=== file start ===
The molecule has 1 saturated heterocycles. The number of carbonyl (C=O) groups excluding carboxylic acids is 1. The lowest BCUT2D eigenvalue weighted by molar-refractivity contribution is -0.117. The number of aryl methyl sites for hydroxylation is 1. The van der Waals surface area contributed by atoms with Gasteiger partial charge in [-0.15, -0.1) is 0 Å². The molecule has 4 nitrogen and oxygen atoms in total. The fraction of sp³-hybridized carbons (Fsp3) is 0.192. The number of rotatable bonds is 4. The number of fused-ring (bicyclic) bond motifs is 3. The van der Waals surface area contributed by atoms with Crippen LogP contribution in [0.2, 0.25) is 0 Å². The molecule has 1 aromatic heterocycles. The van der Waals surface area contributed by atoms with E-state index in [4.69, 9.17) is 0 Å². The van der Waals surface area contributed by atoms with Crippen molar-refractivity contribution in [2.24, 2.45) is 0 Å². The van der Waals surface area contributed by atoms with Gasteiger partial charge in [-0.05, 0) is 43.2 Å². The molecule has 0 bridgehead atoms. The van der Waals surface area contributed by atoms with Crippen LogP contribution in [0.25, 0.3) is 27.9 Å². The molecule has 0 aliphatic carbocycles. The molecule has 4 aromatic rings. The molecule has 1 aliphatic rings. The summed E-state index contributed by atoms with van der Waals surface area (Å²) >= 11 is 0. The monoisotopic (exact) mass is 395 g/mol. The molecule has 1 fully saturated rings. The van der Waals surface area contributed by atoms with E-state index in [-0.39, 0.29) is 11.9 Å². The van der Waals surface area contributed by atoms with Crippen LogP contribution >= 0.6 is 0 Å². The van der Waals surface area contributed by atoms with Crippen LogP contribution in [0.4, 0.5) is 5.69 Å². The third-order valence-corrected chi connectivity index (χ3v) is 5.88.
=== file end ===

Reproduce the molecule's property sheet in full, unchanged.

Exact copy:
The molecule has 1 saturated heterocycles. The number of carbonyl (C=O) groups excluding carboxylic acids is 1. The lowest BCUT2D eigenvalue weighted by molar-refractivity contribution is -0.117. The number of aryl methyl sites for hydroxylation is 1. The van der Waals surface area contributed by atoms with Gasteiger partial charge in [-0.15, -0.1) is 0 Å². The molecule has 4 nitrogen and oxygen atoms in total. The fraction of sp³-hybridized carbons (Fsp3) is 0.192. The number of rotatable bonds is 4. The number of fused-ring (bicyclic) bond motifs is 3. The van der Waals surface area contributed by atoms with Crippen LogP contribution in [0.2, 0.25) is 0 Å². The molecule has 1 aromatic heterocycles. The van der Waals surface area contributed by atoms with E-state index in [4.69, 9.17) is 0 Å². The van der Waals surface area contributed by atoms with Crippen molar-refractivity contribution in [2.24, 2.45) is 0 Å². The van der Waals surface area contributed by atoms with Gasteiger partial charge in [-0.05, 0) is 43.2 Å². The molecule has 0 bridgehead atoms. The van der Waals surface area contributed by atoms with Crippen LogP contribution in [0.25, 0.3) is 27.9 Å². The molecule has 0 aliphatic carbocycles. The molecule has 4 aromatic rings. The molecule has 1 aliphatic rings. The summed E-state index contributed by atoms with van der Waals surface area (Å²) >= 11 is 0. The monoisotopic (exact) mass is 395 g/mol. The molecule has 1 fully saturated rings. The van der Waals surface area contributed by atoms with E-state index in [-0.39, 0.29) is 11.9 Å². The van der Waals surface area contributed by atoms with Crippen LogP contribution >= 0.6 is 0 Å². The van der Waals surface area contributed by atoms with Crippen LogP contribution in [0.4, 0.5) is 5.69 Å². The third-order valence-corrected chi connectivity index (χ3v) is 5.88.